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Roxbourne and the surrounding area were known as the ‘metro lands’. The Metropolitan Line (London Underground) was extended to, what is now North London, around the early 1930s to allow for city commuters to have easy access to fast and efficient transport into the capital, yet live in more affordable areas.

When the line was extended, Roxbourne and the surrounding areas were little more than fields and heathlands.

And this is exactly what happened. Apparently a Mr Nash began building the houses of the Roxbourne area around 1936 as demand for houses began to increase for this area, due to the close proximity to the Metropolitan line and the ease at which people could travel into London.

New hamlets began appearing around the new stations created along the Metropolitan line. The name Roxbourne was given to the area around where the school is today. It is thought that the word Roxbourne is derived from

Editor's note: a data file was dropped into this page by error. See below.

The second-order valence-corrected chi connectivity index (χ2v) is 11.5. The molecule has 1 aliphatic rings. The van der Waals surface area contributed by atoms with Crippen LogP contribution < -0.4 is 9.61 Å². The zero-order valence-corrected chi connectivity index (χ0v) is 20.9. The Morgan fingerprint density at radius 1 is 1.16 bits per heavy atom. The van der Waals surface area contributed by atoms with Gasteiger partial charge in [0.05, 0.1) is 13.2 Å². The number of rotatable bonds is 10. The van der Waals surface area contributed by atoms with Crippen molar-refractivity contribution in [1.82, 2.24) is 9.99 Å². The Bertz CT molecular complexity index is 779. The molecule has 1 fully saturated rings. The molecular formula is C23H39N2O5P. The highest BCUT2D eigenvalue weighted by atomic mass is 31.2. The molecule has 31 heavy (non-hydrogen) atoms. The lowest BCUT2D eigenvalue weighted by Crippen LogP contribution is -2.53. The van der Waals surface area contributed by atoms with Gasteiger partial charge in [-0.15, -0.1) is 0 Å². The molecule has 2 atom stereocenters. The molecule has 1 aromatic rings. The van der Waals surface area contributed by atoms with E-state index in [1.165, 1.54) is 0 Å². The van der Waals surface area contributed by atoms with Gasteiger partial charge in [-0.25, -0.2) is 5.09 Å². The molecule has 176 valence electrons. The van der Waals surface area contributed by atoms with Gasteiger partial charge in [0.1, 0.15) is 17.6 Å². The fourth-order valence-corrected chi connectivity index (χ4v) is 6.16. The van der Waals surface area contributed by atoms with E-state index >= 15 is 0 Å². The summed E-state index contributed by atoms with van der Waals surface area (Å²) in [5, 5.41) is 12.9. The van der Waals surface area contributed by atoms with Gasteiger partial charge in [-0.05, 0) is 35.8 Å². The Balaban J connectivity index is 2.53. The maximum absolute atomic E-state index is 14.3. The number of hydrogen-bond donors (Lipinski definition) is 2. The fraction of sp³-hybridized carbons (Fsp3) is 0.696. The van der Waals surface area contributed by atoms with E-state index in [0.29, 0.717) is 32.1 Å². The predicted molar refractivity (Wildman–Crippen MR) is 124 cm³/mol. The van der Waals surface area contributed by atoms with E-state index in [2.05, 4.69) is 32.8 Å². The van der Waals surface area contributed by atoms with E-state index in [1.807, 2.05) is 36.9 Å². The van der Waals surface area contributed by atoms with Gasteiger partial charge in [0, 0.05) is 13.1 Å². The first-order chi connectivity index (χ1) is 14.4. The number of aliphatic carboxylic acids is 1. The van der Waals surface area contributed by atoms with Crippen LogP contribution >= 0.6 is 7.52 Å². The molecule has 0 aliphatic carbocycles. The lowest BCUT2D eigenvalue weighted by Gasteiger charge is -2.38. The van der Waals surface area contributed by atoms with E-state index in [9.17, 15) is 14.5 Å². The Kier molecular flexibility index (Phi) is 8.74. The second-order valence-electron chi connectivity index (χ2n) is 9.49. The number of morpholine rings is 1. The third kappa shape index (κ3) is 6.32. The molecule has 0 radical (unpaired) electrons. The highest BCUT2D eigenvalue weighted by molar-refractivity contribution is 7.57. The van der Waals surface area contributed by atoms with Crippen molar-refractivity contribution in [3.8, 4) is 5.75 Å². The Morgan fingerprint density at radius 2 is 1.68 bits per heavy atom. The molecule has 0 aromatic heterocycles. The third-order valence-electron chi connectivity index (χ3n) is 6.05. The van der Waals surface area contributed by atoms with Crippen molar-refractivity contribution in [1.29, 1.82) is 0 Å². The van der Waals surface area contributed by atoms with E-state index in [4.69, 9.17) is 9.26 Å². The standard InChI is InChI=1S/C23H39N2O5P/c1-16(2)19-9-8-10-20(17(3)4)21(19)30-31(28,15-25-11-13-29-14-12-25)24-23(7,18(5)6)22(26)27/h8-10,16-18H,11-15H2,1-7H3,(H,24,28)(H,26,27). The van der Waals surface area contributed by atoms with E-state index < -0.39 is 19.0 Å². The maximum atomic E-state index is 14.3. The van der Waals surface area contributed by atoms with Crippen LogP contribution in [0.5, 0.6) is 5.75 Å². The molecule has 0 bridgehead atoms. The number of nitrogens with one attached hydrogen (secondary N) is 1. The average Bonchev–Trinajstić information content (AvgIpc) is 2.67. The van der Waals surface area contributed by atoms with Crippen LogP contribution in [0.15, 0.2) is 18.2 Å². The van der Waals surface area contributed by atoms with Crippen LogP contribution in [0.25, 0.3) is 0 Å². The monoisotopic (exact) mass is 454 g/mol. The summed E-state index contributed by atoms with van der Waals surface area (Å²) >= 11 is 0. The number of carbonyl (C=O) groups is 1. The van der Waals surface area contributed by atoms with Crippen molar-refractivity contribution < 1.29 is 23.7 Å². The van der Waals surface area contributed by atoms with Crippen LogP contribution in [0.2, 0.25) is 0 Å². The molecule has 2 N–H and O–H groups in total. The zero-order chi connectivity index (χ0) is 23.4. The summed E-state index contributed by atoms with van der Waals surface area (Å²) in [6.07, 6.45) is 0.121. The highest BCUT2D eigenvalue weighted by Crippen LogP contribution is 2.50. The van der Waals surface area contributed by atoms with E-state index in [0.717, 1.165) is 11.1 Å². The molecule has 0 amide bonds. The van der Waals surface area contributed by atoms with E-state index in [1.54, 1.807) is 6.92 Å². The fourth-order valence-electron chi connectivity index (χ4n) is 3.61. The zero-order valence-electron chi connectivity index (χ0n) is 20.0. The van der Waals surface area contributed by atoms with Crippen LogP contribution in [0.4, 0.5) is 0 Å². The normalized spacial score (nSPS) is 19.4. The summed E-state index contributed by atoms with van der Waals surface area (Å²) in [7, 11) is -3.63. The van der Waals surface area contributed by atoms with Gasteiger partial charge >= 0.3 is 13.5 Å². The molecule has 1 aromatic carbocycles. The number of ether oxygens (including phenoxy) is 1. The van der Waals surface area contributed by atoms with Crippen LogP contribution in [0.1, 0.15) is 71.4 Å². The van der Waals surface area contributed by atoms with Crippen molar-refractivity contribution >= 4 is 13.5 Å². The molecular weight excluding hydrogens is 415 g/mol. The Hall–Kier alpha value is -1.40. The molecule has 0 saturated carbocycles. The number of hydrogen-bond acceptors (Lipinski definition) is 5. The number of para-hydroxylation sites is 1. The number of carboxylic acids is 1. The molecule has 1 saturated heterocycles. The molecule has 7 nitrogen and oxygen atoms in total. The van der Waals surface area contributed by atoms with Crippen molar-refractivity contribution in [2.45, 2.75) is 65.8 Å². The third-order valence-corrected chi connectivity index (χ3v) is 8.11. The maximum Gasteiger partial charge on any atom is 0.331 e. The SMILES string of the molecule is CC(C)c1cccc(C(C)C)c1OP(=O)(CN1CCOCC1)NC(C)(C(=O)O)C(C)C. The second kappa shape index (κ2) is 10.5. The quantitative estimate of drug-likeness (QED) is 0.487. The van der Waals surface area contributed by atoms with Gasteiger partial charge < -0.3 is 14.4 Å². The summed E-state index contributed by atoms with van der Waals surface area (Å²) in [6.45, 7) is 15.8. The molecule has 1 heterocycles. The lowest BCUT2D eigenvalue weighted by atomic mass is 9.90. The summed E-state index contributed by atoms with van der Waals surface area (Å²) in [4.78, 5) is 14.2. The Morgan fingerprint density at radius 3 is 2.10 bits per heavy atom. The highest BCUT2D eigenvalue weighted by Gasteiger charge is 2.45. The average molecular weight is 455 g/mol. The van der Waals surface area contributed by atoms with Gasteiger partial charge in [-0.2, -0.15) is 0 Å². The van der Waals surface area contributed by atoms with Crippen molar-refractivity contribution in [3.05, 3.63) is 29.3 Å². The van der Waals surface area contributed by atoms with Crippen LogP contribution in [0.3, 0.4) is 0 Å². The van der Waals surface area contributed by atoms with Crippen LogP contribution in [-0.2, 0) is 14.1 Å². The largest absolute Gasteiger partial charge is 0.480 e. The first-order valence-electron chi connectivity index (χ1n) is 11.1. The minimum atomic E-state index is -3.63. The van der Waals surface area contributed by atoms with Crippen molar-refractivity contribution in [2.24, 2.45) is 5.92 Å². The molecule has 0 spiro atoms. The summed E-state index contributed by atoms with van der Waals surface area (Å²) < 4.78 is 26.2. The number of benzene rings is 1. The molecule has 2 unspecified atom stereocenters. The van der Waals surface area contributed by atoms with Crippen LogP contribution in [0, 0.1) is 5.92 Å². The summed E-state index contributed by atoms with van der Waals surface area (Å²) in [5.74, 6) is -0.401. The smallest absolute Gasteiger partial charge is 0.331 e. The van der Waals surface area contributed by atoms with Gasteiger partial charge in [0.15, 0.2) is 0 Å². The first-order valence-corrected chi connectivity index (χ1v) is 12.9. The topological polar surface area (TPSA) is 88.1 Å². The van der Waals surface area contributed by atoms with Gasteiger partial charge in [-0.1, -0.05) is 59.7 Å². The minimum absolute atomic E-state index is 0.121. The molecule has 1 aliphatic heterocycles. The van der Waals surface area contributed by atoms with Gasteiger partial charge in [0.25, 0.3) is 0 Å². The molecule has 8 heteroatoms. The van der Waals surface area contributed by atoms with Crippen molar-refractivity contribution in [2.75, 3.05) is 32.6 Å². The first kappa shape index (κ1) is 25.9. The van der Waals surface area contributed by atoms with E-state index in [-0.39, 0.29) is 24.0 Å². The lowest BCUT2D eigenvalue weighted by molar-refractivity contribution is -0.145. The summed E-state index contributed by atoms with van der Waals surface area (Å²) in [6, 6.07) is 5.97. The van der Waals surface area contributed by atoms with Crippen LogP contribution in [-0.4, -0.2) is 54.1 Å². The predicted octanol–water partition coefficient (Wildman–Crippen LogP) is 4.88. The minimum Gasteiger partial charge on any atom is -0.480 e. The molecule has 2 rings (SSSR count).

Rox – a derision of the word Rook (the bird)

Bourne – meaning brook or stream

It was thought that this area had many rooks and was predominantly heath land. Roxbourne’s name evolved because of the rooks close by and the stream that runs through, what is now known as, Roxbourne Park.

It is also around this time that Roxbourne Primary School began its life as the foundations of the school began to be laid to complete the building that now houses our school. In the May of 1938 Roxbourne was completed and a ceremonial opening and dedication service heralded the opening of Roxbourne School.